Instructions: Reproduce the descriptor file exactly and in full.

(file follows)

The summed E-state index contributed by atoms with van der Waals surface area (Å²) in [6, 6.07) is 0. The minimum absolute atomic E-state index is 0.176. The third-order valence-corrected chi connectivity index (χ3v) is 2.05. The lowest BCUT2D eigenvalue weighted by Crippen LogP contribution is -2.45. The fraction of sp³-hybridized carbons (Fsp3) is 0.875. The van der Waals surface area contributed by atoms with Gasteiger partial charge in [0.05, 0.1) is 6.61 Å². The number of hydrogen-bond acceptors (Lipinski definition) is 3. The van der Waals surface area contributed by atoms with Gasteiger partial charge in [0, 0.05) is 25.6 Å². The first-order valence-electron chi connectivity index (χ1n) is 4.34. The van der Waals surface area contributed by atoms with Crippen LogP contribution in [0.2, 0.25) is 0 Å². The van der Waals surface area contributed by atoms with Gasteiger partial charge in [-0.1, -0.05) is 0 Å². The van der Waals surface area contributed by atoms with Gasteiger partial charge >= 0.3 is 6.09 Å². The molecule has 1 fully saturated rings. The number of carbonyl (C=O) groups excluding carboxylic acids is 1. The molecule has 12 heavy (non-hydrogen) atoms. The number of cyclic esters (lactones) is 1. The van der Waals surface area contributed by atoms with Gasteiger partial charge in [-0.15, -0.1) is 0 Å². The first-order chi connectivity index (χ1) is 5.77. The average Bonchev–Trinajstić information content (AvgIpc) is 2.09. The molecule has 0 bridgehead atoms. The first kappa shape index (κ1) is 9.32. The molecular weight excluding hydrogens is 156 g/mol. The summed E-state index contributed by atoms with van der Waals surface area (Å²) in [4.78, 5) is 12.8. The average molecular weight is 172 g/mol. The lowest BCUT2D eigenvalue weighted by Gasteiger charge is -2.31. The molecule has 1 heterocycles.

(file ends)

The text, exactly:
The summed E-state index contributed by atoms with van der Waals surface area (Å²) in [6, 6.07) is 0. The minimum absolute atomic E-state index is 0.176. The third-order valence-corrected chi connectivity index (χ3v) is 2.05. The lowest BCUT2D eigenvalue weighted by Crippen LogP contribution is -2.45. The fraction of sp³-hybridized carbons (Fsp3) is 0.875. The van der Waals surface area contributed by atoms with Gasteiger partial charge in [0.05, 0.1) is 6.61 Å². The number of hydrogen-bond acceptors (Lipinski definition) is 3. The van der Waals surface area contributed by atoms with Gasteiger partial charge in [0, 0.05) is 25.6 Å². The first-order valence-electron chi connectivity index (χ1n) is 4.34. The van der Waals surface area contributed by atoms with Crippen LogP contribution in [0.2, 0.25) is 0 Å². The van der Waals surface area contributed by atoms with Gasteiger partial charge in [-0.1, -0.05) is 0 Å². The van der Waals surface area contributed by atoms with Gasteiger partial charge >= 0.3 is 6.09 Å². The molecule has 1 fully saturated rings. The number of carbonyl (C=O) groups excluding carboxylic acids is 1. The molecule has 12 heavy (non-hydrogen) atoms. The number of cyclic esters (lactones) is 1. The van der Waals surface area contributed by atoms with Gasteiger partial charge in [-0.15, -0.1) is 0 Å². The first-order chi connectivity index (χ1) is 5.77. The average Bonchev–Trinajstić information content (AvgIpc) is 2.09. The molecule has 0 bridgehead atoms. The first kappa shape index (κ1) is 9.32. The molecular weight excluding hydrogens is 156 g/mol. The summed E-state index contributed by atoms with van der Waals surface area (Å²) in [4.78, 5) is 12.8. The average molecular weight is 172 g/mol. The lowest BCUT2D eigenvalue weighted by Gasteiger charge is -2.31. The molecule has 1 heterocycles.